019P Oxford, UK
Pharmacological aspects of microvascular cell-cell signalling and CVS disease



Comparison of agonist-evoked, pericyte-mediated changes in vasa recta capillary diameter in mouse and rat live kidney slice models.

Introduction: Pericyte-mediated changes in vasa recta capillary diameter, following exposure of live kidney slices to a panel of known vasoactive agonists, have previously been well characterised in rat (1). However, it is well established that receptor expression patterns vary considerably between rat strains and rodent species. In the absence of a significant advancement in the generation of rat knockout models, we sought to characterise agonist-evoked pericyte-mediated changes in vasa recta capillary diameter in live kidney slices generated from C57BL/6J mice. The aim of this study was to compare agonist-evoked responses between mice and rats, and to provide a background profile of pericyte-mediated changes in vasa recta diameter for C57BL/6J mice for future studies in which data here will be compared to that yielded from studies utilising genetically modified mice.

Methods: All animals were killed humanely and in accordance with the Animals (Scientific Procedures) Act 1986. Post cervical dislocation, kidneys were removed from male C57BL/6J mice and 200 µm slices cut using a vibrotome. Slices were placed in a bath and anchored in place with a harp before being situated on the stage of an upright microscope continually superfused with physiological saline solution (PSS) bubbled with 95% O2/5% CO2. Slices were then exposed to the following compounds; ATP 2 mM, endothelin-1 (ET-1) 5 nM, prostaglandin E2 (PGE2) 10 μM, angiotensin-II (Ang-II) 300 nM and bradykinin 10 nM and DIC video images collected throughout the experiment. Videos were analysed off line and vessel diameter measured at pericyte and non-pericyte sites, with each vessel acting as its own control. Significance between data was calculated using a Student’s t-test.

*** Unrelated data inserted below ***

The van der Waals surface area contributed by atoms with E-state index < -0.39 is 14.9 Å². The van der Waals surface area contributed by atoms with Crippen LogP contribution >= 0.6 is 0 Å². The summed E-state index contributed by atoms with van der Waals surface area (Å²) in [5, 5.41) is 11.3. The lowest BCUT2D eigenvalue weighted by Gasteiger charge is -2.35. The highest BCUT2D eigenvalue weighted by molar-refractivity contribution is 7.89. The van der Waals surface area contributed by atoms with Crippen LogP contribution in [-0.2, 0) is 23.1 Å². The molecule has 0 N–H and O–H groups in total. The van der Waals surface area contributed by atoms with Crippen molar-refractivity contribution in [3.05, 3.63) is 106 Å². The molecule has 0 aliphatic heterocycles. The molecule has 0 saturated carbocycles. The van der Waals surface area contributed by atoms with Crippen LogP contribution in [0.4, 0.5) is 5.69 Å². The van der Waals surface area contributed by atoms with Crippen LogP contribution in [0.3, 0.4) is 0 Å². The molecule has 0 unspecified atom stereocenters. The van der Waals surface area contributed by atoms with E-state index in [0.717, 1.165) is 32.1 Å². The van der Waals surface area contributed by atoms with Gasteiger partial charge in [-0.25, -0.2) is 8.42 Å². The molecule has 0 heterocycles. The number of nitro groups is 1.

Results: A significantly greater constriction of mouse vasa recta was measured at pericyte sites compared to non pericyte sites in response to Ang-II 300 nM (15.89±3.29% vs 5.54± 2.88%, p<0.05, n=21), ET-1 5 nM (48.70± 11.04% vs 19.40± 9.41% p<0.05, n=5), ATP 2 mM (13.88± 2.40% vs 2.72 ± 1.14%, p<0.005, n=6), and a significantly greater dilation at pericyte sites compared to non-pericyte sites in response to PGE2 10 µM (6.55± 0.47% vs 0.51± 0.32%, p<0.0005, n=4) and Bradykinin 10 nM (10.85± 0.58% vs 2.97± 1.02%, p<0.05).

Conclusion: Interestingly, the Ang-II- and ATP-mediated constriction of vasa recta measured at pericytes in the mouse is significantly less than that measured in rat (p<0.05), but the ET-1-mediated constriction of mouse vasa recta was greater than that measured in rat (p<0.01). Vasodilatory responses in mice were comparable to those measured in rat (1). Thus it is important to note for future studies that data yielded regarding pericyte-mediated constriction of capillaries in rat is not predictive of pericyte-mediated vasoconstriction in mice.

(1) Crawford C et al. (2012). Nephron Physiol 120: 17-31